Edie and the Low-Hung Hands
by Brian Allen Carr
(Small Doggies)

THIS MACABRE TALE comes from Texas writer Brian Allen Carr, by way of Portland-based Small Doggies Press. Marlet, a man born with arms a foot longer than a normal man's, lives in a small, decrepit town in a dying, post-apocalyptic America. He passes his time killing strangers who wander by and pining after his brother's wife, Edie. Convinced she wants him, Marlet murders his brother for her love, only to find himself shunned. Haunted by his brother and a bastard son who shares his deformity, Marlet departs on a violent journey across the twisted South.

Written in a detached, poetic style, the novella traces Marlet's trials of conflict and revenge. He endures enslavement and persecution. He takes on strange companions and brutalizes those who wrong him. He attempts to connect with his son. The book's allure is in its atmosphere and character: Marlet is a strange, sympathetic protagonist, and there are some hypnotically beautiful passages about killing and a genuinely thrilling climax. For fans of Blood Meridian or the Brothers Grimm. JACOB SCHRAER


Bart V Univers
by Joel Statz
(Poor Claudia)

LOCAL PUBLISHERS Poor Claudia just launched their new Noetry series with a book of drawings, comic strips, and visual one-liners by Joel Statz called Bart V Univers. The series will feature "books that do not directly pertain to poetry... [showcasing] different forms of the inventiveness of language; comics, essays, pastiche, mimesis, photography, design." So we're talking visual stuff for word people.

The inaugural title, Bart V Univers, is ironic layer upon ironic layer. The book re-casts classic characters from comic strips, television, and other forms of popular media—characters like Bart Simpson, Garfield, and Calvin from Calvin and Hobbes—but rather than maintain the accessibility and mood expected of these iconic characters, Statz prefers the tragic and the anticlimactic, the decidedly unfunny and the dry.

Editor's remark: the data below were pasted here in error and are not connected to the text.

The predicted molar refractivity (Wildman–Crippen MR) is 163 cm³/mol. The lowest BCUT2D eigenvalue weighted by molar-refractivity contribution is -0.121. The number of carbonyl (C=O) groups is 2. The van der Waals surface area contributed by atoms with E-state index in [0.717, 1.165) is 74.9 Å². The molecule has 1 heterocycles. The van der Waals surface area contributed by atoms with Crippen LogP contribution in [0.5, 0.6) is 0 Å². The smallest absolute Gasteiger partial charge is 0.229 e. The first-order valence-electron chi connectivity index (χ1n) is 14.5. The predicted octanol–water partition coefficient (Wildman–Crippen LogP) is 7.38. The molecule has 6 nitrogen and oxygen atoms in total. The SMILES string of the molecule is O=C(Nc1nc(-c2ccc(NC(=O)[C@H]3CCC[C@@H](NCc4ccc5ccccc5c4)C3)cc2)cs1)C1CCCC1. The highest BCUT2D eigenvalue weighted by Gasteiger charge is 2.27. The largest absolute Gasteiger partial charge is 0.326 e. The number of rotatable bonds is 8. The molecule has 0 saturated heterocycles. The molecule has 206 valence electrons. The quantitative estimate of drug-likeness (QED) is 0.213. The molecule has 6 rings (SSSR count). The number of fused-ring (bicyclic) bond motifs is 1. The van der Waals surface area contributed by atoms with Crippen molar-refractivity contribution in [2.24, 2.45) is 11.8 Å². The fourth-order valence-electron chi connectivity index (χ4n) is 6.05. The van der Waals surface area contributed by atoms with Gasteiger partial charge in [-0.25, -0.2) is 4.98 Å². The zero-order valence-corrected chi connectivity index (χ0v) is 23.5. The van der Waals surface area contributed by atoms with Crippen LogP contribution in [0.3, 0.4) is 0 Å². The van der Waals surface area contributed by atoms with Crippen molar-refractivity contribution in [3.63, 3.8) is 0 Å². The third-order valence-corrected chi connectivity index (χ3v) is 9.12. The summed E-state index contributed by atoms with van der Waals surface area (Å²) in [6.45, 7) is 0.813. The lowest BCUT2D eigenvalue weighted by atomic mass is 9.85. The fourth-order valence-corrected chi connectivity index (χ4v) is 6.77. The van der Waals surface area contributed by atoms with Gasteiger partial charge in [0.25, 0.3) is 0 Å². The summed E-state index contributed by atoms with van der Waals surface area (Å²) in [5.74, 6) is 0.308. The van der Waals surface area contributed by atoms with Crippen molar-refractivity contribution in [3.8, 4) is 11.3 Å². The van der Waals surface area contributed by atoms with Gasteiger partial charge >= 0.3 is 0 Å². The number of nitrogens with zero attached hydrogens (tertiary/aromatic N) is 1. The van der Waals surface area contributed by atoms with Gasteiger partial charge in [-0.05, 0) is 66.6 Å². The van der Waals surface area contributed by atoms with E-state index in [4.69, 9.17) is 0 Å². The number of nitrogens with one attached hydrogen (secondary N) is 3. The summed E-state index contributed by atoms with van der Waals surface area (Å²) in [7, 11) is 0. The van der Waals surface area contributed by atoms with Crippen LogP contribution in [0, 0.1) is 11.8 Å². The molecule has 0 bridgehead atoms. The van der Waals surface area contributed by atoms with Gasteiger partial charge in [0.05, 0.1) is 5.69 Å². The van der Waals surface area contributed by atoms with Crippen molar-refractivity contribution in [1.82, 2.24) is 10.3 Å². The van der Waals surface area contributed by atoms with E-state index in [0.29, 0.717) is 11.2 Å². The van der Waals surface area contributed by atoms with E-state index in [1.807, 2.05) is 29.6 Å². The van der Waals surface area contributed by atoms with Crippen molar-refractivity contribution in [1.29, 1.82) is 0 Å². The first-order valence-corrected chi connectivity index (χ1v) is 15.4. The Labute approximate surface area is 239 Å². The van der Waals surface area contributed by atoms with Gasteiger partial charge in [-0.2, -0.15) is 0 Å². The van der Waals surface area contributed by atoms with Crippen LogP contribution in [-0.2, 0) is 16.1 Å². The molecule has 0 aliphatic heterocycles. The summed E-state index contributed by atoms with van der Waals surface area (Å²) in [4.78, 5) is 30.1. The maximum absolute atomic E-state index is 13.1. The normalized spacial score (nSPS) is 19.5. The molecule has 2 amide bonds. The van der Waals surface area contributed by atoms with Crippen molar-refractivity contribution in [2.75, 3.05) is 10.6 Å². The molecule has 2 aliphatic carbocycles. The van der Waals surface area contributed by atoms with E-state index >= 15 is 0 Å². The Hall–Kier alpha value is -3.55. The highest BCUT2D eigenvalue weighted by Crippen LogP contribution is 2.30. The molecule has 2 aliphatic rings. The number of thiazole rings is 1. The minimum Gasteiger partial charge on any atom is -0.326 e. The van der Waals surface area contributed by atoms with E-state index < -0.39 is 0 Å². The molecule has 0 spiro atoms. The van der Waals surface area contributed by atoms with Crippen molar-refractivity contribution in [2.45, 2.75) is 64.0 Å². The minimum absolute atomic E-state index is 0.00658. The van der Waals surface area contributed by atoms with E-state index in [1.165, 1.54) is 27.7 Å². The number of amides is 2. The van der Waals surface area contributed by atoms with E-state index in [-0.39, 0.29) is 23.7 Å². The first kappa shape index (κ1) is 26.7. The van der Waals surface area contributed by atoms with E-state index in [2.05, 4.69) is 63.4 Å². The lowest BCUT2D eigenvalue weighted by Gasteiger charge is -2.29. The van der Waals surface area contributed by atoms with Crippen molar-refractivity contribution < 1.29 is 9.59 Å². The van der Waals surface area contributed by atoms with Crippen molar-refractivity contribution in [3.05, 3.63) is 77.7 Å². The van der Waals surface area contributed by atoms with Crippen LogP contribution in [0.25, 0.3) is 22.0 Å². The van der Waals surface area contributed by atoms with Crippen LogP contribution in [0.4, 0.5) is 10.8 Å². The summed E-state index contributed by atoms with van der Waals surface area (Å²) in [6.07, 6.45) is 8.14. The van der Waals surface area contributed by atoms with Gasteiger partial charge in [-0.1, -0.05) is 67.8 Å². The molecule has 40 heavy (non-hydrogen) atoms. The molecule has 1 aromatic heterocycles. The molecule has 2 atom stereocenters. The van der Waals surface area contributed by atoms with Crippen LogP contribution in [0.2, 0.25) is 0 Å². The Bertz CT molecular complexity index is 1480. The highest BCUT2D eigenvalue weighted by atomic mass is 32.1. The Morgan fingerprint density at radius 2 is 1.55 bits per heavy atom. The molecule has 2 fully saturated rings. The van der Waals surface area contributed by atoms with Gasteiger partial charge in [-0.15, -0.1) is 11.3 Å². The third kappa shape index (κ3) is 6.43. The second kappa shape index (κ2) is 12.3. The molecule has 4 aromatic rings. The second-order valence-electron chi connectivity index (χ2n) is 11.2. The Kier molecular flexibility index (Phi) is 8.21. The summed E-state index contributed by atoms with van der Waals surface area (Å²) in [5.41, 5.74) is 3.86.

A quote from author Gary Lutz comes at the beginning, setting the tone for intellectual blips of text that float beside my-kid-could-do-that, outsider-styled line drawings. The images read like doodles found in the homework margins of a 12-year-old kid raised on Sol LeWitt and Donald Judd essays. Calvin pees on the words "linguistic determinism," Charlie Brown wonders if an unspecified "it" exists, the Tasmanian Devil does this I'm-holding-an-invisible-apple pose that suggests philosophical revelation.

Bart V Univers imagines our most beloved characters saying what they never could in their native funnies-page wilds. RIYL: David Berman's The Portable February, or anything David Shrigley. MATT STANGEL


Cabbage Language
by Robert Duncan Gray
(Housefire Books)

CABBAGE LANGUAGE, published by author Robert Duncan Gray's own Housefire Books, contains two works. The first is a surreal novella titled The Son of the Sun. To say it's about something would be misleading, but it's ostensibly about a group of disturbed men living in a closed, post-apocalyptic society run by an insane tyrant called the General. The story is conveyed through impressions and vignettes. There is an entire chapter told in verse. There are meditations on writing and memory. There are hilarious scenes, conversations, and events. There is not much cohesion.

The second half is a collection of Gray's recent poetry, Amateur Pornography. Gray is one of the most interesting and talented poets in town; his command of language is such that jokes and emphases that normally come through only in recitation can be felt on the page. The 40 or so poems here are delicate, disturbing, funny, and sad. A single work can capture many moods, a complex set of feelings distinct to his work.

When I told Gray I was going to review his book and had to sum it up in 200 words he said, "Good luck." JS


Chick Bassist
by Ross E. Lockhart
(Lazy Fascist Press)

CHICK BASSIST follows the stories of three musicians and the disparate paths they take after their band breaks up. A short novel, it packs a lot into its slim frame. The novel is uncomfortably well observed. While it trades in a few clichés about the rock 'n' roll life, it doesn't pull any punches, either. Author Ross E. Lockhart gets narcissistic loser musicians. Like, he really understands them. The three protagonists embody different archetypes perfectly. There's Christian: pathetic, passive, heading for a nervous breakdown. Then Robbie: stupid and reckless, an absolute disaster, but still remorseful. Finally there's Erin: "the queen of rock," a detached, egotistical songwriter, out for herself. They blame each other for problems they all share.

Lockhart's characters are frustrating, but they find moments of goodness. Their complicated psychologies come to life with very simple observations and details. One of the most problematic aspects of writing about musicians is creating fake lyrics and songs, but Lockhart invents vivid and interesting ones. Most impressive is how much thoughtful material shows up without being forced on the reader. The simplicity of the story is deceptive, leaving the reader with a lot to chew on. JS